Saturday, January 27, 2007


I am not a baker.

But recenty the National Post published an article, actually two I think, by Rosie Schwartz, called Sorting through the chaff. You can read the internet version here. It's about how Health Canada labels, or doesn't label, the food we buy in stores. Namely, what the real definition of whole wheat is, or should be. Specifically, the word "whole" in whole wheat is what is being debated.

Anyway. Some years ago the hubby read a book by James Beard called Beard on Bread. He made a couple of interesting breads from the book, and was given a slew of different kinds of flours and various sized baking pans by some family as a gift, all in the hopes of encouraging the hobby.

But hubby got busy with his job and continuing education and hasn't been able to practice the bread-making hobby much. So I figure, I may as well start doing it. Rosie's article kind of helped push me toward it too. Not that it was a big push, we like eating whole and organic foods, for taste and health.

Back to the baking. I just made a simple white bread dough using dry active yeast. Normally yeast and I don't get along, but apparently that's the yeast's fault, for being expired. I didn't know that yeast can expire. Beard and hubby helped educate me in that aspect.

I "proofed" the yeast as per baker Beard's instructions. Seems that our yeast was dead. Alive yeast was needed. So I stomped off to the corner store wearing heavy winter boots (new snow fell over night!) to buy some overpriced packaged yeast. (It's kind of like craving chocolate - when I want it badly enough, I go out and get it, no matter what the weather.)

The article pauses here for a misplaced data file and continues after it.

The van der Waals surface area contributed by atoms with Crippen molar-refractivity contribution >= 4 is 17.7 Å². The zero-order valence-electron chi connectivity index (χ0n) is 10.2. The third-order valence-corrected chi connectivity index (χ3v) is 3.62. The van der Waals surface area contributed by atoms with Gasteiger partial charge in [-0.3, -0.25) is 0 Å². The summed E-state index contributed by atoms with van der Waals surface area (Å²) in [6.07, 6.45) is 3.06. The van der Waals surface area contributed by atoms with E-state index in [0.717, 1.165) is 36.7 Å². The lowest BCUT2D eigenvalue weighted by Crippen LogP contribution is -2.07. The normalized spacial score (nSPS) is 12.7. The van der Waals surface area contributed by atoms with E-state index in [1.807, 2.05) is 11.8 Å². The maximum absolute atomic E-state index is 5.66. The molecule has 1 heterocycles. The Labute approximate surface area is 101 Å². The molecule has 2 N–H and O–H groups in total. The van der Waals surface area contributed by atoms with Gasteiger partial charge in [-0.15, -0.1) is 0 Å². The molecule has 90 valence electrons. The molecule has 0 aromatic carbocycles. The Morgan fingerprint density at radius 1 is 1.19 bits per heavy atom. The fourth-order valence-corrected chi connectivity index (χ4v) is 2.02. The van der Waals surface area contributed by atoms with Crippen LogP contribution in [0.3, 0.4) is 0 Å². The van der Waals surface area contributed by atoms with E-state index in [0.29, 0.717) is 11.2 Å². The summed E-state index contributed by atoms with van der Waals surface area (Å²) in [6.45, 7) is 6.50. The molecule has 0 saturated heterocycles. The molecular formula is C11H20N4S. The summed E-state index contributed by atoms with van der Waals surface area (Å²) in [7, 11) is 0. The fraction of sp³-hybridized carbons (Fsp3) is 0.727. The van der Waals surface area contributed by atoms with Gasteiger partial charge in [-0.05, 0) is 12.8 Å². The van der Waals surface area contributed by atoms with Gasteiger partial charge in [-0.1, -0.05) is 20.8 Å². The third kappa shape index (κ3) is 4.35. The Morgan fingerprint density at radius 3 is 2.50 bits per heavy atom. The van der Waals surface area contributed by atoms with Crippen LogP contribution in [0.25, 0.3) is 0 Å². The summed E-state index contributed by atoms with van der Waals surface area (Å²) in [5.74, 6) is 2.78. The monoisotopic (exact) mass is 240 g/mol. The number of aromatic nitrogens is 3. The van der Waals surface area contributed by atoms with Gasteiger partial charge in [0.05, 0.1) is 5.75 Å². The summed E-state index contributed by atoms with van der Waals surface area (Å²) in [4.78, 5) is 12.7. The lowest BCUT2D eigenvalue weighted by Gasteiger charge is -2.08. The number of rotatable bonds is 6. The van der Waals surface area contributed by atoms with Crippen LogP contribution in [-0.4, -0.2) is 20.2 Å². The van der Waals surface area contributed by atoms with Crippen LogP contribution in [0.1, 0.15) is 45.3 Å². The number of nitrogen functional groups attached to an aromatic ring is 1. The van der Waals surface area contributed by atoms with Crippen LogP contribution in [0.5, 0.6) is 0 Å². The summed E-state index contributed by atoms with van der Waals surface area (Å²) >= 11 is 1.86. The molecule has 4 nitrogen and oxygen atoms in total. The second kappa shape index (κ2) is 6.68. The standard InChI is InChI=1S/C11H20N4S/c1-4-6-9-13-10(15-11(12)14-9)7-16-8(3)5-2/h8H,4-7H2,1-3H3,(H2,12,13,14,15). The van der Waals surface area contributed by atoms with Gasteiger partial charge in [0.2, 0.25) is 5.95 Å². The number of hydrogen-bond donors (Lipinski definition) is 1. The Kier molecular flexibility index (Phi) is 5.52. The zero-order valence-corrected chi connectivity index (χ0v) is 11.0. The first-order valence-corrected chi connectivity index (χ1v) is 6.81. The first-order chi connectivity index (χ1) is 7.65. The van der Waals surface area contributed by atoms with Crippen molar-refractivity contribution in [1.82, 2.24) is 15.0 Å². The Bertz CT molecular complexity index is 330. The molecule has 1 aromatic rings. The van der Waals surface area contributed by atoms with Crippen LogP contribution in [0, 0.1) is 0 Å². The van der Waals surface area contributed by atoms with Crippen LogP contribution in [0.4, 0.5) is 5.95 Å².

So. The dough is rising as I type.

Before rising
About 1.5 hours later....looks bigger, doesn't it?

Stay tuned...

Ok. The first rising seemed to be working, although perhaps I should have waited even longer than the designated 2 hours.

Then, there's the situation about the second rising. It just didn't happen. May have been the inconsistent heat or humidity in the house, who knows.

I also decided to make two smaller loaves instead of one bigger one, but the dough looked kind of pathetic in the smaller pans that I had in the house:

After second rising, before baking...

...after baking.

I took a ruler to measure how high/tall/deep the bread "grew". Asked the hubby to hold the ruler. He of course was smirking away, and to counter the smirk he proclaimed that "it'll taste really good". Or something to that effect.

I snapped the photo and then sent him on his way before the ruler ended up someplace where the sun don't shine.

Maybe I'll try again tomorrow.

PS It wasn't till later that I found out that my mother NEVER EVER does a second rising. She just knocks the risen dough around a few times, throws in a few punches, and bakes it immediately afterwards. Her bread always looks like normal bread. Not like mine, all flat and dense.

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1 comment:

AS said...

Uh, I find that a warm environment helps when knocking the risen dough about... don't you Canadians have heated table tops for this purpose? That helps, and ensuring that your fingers/hands are warm before helps too!